Meniscal allograft arthroplasty for the treatment of trapeziometacarpal arthritis of the thumb.

Shapiro PS, Diao E, Givens LM - Hand (N Y) (2015)

a–e Operative procedure 1
© Copyright Policy - OpenAccess
Related In: Results  -  Collection

Show All Figures
getmorefigures.php?uid=PMC4551622&req=5

Fig1: a–e Operative procedure 1
Mentions: Anesthesia consisted of a regional block induced prior to surgery along with sedation. A long-acting pain pump was used for all patients in the series, but is no longer currently used as it is felt not to be necessary. A dorsoradial incision was made obliquely over the TM joint (Fig. 1a). The superficial branches of the radial nerve were identified and protected. An interval between the abductor pollicis longus (APL) and extensor pollicis brevis tendons was dissected. The radial artery was identified proximally and protected by mobilizing it dorsally. A longitudinal incision was made through the TM joint capsule ulnar to the APL insertion extending 1.5 cm proximal and distal to the joint to create two periosteal sleeves (Fig. 1b). A small oscillating saw was used to remove 2–3 mm of distal trapezium (Fig. 1c). The dorsal cortex of both the trapezium and the proximal metacarpal were then removed using a small burr or a rongeur (Fig. 1d). Absorbable suture anchors holding 2–0 Fiberwire (Arthrex, Inc., Naples, FL) with two tapered needles at the suture ends were inserted into the trapezium and the metacarpal base (Fig. 1e).Fig. 1

Bottom Line: Several surgical options exist showing favorable results.There was a significant improvement in DASH scores.Trapeziometacarpal subsidence was 5.5 %, and subluxation index measurements decreased 3.9 %.

View Article: PubMed Central - PubMed

Affiliation: Department of Orthopaedic Surgery, William Beaumont Hospital, 3535W. Thirteen Mile Road Suite #744, Royal Oak, MI 48073 USA ; Oakland University William Beaumont School of Medicine, 2200 N Squirrel Road, Rochester, MI 48309 USA ; Michigan Orthopaedic Institute, 26025 Lahser Road, Second Floor, Southfield, MI 48033 USA.

ABSTRACT

Background: Arthritis at the trapeziometacarpal joint of the thumb is common. Several surgical options exist showing favorable results. We report the outcomes after interposition of allograft knee meniscus for thumb trapeziometacarpal arthritis.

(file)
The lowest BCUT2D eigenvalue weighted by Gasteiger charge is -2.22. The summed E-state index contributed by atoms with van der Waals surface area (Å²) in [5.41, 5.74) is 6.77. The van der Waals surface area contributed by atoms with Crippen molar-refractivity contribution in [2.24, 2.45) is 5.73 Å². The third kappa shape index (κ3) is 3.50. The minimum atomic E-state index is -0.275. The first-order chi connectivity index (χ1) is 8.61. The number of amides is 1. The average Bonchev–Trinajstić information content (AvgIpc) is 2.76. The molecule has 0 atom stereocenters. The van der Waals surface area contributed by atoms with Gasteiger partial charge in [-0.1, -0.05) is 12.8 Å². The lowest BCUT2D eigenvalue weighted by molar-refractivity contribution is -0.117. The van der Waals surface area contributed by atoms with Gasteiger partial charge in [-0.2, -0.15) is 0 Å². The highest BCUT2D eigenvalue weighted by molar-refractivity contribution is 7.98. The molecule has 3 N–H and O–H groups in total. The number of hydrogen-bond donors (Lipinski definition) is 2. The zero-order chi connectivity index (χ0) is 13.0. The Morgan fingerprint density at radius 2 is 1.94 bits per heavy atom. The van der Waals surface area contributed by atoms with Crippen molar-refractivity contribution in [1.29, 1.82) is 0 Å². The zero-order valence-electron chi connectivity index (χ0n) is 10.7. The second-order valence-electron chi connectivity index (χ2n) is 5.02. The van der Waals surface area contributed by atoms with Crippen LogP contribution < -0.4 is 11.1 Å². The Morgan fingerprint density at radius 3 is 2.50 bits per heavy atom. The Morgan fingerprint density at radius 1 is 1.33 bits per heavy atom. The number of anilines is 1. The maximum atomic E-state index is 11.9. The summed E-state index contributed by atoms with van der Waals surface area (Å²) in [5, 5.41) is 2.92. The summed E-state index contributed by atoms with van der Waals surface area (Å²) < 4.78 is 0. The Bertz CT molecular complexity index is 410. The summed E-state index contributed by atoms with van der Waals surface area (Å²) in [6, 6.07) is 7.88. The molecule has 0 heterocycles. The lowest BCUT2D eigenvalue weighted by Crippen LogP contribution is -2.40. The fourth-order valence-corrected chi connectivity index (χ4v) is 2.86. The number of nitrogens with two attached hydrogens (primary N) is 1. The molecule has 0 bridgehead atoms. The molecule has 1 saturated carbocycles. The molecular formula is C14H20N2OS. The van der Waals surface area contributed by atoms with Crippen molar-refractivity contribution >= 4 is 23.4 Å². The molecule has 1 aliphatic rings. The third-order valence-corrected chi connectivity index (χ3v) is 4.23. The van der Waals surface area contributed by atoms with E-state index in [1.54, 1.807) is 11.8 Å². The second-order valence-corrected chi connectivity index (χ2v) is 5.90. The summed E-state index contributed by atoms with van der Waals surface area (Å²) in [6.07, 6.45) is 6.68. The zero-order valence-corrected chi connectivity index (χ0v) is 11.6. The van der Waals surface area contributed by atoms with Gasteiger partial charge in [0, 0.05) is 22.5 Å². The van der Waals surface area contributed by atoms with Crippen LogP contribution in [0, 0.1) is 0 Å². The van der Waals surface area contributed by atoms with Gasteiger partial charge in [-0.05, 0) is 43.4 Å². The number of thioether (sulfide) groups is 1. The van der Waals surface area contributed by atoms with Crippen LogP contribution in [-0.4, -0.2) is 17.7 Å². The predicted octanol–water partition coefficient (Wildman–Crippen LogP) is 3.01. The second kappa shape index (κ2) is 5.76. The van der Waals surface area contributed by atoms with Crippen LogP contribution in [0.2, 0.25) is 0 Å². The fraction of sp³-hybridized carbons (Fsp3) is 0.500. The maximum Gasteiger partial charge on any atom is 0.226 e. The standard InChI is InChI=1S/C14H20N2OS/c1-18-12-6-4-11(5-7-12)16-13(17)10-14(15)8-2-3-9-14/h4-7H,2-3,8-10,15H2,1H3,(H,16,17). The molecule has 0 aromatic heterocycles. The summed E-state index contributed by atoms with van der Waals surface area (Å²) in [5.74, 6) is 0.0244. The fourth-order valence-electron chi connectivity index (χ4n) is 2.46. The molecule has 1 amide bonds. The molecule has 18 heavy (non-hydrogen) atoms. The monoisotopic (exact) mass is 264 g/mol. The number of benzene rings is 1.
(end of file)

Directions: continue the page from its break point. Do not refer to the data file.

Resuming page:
Methods: Twenty-three patients (25 thumbs) had surgery for thumb trapeziometacarpal arthritis using knee meniscal allograft tissue. Eleven thumbs had a minimum follow-up of 24 months, 2 thumbs had a minimum of 12 months, and 12 thumbs had less than 6 months. Disabilities of arm, shoulder, and hand (DASH) questionnaire scores, pain levels, grip strength, pinch strength, range of motion, and radiographic measurements were performed.

Results: Between the preoperative and 24-month follow-up measurements, patient pain levels were reduced. There was a significant improvement in DASH scores. Comparisons between preoperative and postoperative strength measurements showed increase in grip strength and key pinch strength. Trapeziometacarpal subsidence was 5.5 %, and subluxation index measurements decreased 3.9 %. There was no clinical or radiographic evidence of foreign body reaction and no other complications occurred.

Conclusions: The results of meniscal allograft arthroplasty are comparable to other surgical techniques for trapeziometacarpal arthritis with respect to pain, outcomes, strength, oppositional motion, complications, surgical time, cost, and return to work. The results suggest that meniscal allograft arthroplasty is a viable option in the surgical management of stages II and III arthritis of the TM joint. Further follow-up and clinical studies are warranted.

No MeSH data available.


Related in: MedlinePlus